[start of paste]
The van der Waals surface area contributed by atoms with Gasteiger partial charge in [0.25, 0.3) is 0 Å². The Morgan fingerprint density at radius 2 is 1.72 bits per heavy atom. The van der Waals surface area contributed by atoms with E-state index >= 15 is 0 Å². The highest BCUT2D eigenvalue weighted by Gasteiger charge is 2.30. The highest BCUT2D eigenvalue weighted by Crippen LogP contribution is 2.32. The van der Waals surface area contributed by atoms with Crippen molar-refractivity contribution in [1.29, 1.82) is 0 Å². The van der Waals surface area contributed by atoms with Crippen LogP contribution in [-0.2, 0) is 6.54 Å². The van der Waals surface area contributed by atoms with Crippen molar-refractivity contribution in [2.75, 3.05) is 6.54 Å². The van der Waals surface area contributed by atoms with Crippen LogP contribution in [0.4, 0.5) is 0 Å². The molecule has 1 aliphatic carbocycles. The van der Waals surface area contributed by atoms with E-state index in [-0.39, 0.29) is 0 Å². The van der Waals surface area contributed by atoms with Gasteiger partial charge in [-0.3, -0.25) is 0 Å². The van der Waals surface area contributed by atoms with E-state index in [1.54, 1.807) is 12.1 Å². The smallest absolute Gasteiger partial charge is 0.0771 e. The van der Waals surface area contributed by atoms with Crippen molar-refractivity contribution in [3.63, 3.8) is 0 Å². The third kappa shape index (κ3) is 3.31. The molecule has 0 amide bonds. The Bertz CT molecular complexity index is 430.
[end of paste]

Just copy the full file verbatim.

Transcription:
The van der Waals surface area contributed by atoms with Gasteiger partial charge in [0.25, 0.3) is 0 Å². The Morgan fingerprint density at radius 2 is 1.72 bits per heavy atom. The van der Waals surface area contributed by atoms with E-state index >= 15 is 0 Å². The highest BCUT2D eigenvalue weighted by Gasteiger charge is 2.30. The highest BCUT2D eigenvalue weighted by Crippen LogP contribution is 2.32. The van der Waals surface area contributed by atoms with Crippen molar-refractivity contribution in [1.29, 1.82) is 0 Å². The van der Waals surface area contributed by atoms with Crippen LogP contribution in [-0.2, 0) is 6.54 Å². The van der Waals surface area contributed by atoms with Crippen molar-refractivity contribution in [2.75, 3.05) is 6.54 Å². The van der Waals surface area contributed by atoms with Crippen LogP contribution in [0.4, 0.5) is 0 Å². The molecule has 1 aliphatic carbocycles. The van der Waals surface area contributed by atoms with E-state index in [-0.39, 0.29) is 0 Å². The van der Waals surface area contributed by atoms with Gasteiger partial charge in [-0.3, -0.25) is 0 Å². The van der Waals surface area contributed by atoms with E-state index in [1.54, 1.807) is 12.1 Å². The smallest absolute Gasteiger partial charge is 0.0771 e. The van der Waals surface area contributed by atoms with Crippen molar-refractivity contribution in [3.63, 3.8) is 0 Å². The third kappa shape index (κ3) is 3.31. The molecule has 0 amide bonds. The Bertz CT molecular complexity index is 430.